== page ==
Before Sports Illustrated swimsuit cover girl Chrissy Teigen went on to become one of the world's most sought-after supermodels, she bravely encountered the industry's infamous body-shaming norms from one of America's favorite retail brands.
Teigen, who is married to R&B singer John Legend, was fired for being "too fat" by Forever 21 during the early stages of her career, a painful memory she revealed in an interview for the the July issue of DuJour Magazine.
"I showed up on set and they asked me if they could take a photo. They shoot the photo off to my agency, who then calls me as I'm sitting in the make up chair, and they say, 'You need to leave right now. They said you are fat and you need to come get your measurements taken,'" Teigen said.
But it was ultimately Teigen who had the last belly laugh. She went on to shoot campaigns for Nike, Billabong and Olay, and even graced the covers of Maxim and Sports Illustrated, most recently for the Swimsuit Edition.
"I hate you, Forever 21," she said. "I hate you so much. Honestly, you are the worst."
Even more illuminating and inspiring for young, up-and-coming models is that Teigen loves the culinary arts, recipe hunting and long stints of cooking and eating — including John Legend's special fried chicken recipe. It's a far departure from the crash dieting, eating disorders and body dysphoria otherwise encouraged by a cruel industry that demands its models be rail thin.
Teigen's rejection of the industry's obsessive and unrealistic body image standards is so strong that she avoids talking about her own regimen. "I don't really like talking about health, fitness and dieting. That kind of stuff is very private to me because when I do end up sharing things like that, it doesn't work for everybody," she said. "I actually hold things like that really close to me."
Unfortunately, despite famous supermodels like Teigen coming out in support of body positivity and eating for enjoyment and wellness, the sad reality remains: 91% women on college campuses have attempted to control their weight through dieting. And roughly a quarter of those women use binging and purging as a weight-management technique.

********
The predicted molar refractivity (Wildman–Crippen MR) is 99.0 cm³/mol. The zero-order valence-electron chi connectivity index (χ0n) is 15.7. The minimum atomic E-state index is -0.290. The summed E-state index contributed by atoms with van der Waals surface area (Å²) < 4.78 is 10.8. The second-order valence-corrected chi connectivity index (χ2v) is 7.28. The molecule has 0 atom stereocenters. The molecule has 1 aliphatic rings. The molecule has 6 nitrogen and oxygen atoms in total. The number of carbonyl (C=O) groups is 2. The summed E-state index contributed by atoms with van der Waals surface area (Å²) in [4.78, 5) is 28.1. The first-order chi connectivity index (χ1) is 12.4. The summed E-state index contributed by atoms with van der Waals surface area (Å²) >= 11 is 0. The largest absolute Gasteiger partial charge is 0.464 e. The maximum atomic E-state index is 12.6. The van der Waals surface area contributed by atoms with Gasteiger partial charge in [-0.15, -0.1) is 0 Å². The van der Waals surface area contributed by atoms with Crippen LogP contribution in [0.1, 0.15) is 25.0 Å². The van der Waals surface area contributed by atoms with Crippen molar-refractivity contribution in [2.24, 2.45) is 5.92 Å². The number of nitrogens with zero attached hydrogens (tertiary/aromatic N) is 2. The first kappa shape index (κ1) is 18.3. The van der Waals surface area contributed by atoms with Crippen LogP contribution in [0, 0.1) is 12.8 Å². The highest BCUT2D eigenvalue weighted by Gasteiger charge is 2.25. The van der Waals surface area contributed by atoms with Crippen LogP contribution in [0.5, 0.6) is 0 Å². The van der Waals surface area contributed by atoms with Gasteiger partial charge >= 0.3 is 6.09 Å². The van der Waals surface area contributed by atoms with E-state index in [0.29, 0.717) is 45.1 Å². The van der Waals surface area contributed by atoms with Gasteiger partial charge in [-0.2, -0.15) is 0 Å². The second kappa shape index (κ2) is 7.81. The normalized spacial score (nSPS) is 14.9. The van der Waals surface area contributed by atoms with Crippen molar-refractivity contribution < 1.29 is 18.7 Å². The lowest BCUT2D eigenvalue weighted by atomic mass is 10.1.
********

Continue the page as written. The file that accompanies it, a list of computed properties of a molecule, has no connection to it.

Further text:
Not only are retailers like Forever 21 guilty of promoting an unhealthy obsession with body image and fat-shaming, their calls for so-called body perfection perpetuate the endless cycle of eating disorders and depression that damages young women both inside and out.
That's why Teigen's revelation has the potential to encourage many other young women. She joins a chorus of other models who don't fit the industry's measurement requirements, but shape their perceptions around wellness and a celebration of their bodies.
Not long after Teigen graced the 2014 Sports Illustrated Swimsuit Edition, "plus-sized" supermodel Robyn Lawley joined other women to challenge the industry's standards by creating their own the cover through beauty-affirming photo shoot. It's part of a campaign for Swimsuits For All, a swimwear company providing fun and fashionable apparel for women of various shapes and sizes.
Image Credit: Swimsuits For All via YouTube
With supermodels like Teigen taking a bite out of body-shaming, we're perhaps one step closer to seeing runways, magazine covers and many up-and-coming supermodels with bodies that represent a vast spectrum of human possibility.
Pretty doesn't have to hurt after all. In fact, pretty can and should feel easy, breezy and natural.